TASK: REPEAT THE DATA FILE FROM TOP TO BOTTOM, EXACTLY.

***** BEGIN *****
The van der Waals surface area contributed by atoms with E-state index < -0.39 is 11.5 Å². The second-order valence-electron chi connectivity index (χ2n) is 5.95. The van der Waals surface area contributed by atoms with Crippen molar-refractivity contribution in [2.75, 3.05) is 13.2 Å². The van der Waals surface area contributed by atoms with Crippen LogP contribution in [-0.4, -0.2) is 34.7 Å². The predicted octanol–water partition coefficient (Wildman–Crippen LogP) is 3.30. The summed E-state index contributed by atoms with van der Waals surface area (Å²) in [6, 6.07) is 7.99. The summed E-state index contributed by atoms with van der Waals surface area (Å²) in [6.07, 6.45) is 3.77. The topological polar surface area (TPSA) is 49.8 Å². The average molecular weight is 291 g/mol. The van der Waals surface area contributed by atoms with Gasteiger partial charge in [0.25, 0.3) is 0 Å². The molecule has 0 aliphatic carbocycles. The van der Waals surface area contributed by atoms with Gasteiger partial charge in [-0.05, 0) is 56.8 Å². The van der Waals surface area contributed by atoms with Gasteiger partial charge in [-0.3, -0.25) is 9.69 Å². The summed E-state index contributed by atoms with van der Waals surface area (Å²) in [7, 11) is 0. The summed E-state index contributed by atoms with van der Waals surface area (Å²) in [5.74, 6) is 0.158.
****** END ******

The van der Waals surface area contributed by atoms with E-state index < -0.39 is 11.5 Å². The second-order valence-electron chi connectivity index (χ2n) is 5.95. The van der Waals surface area contributed by atoms with Crippen molar-refractivity contribution in [2.75, 3.05) is 13.2 Å². The van der Waals surface area contributed by atoms with Crippen LogP contribution in [-0.4, -0.2) is 34.7 Å². The predicted octanol–water partition coefficient (Wildman–Crippen LogP) is 3.30. The summed E-state index contributed by atoms with van der Waals surface area (Å²) in [6, 6.07) is 7.99. The summed E-state index contributed by atoms with van der Waals surface area (Å²) in [6.07, 6.45) is 3.77. The topological polar surface area (TPSA) is 49.8 Å². The average molecular weight is 291 g/mol. The van der Waals surface area contributed by atoms with Gasteiger partial charge in [0.25, 0.3) is 0 Å². The molecule has 0 aliphatic carbocycles. The van der Waals surface area contributed by atoms with Gasteiger partial charge in [-0.05, 0) is 56.8 Å². The van der Waals surface area contributed by atoms with Gasteiger partial charge in [-0.3, -0.25) is 9.69 Å². The summed E-state index contributed by atoms with van der Waals surface area (Å²) in [7, 11) is 0. The summed E-state index contributed by atoms with van der Waals surface area (Å²) in [5.74, 6) is 0.158.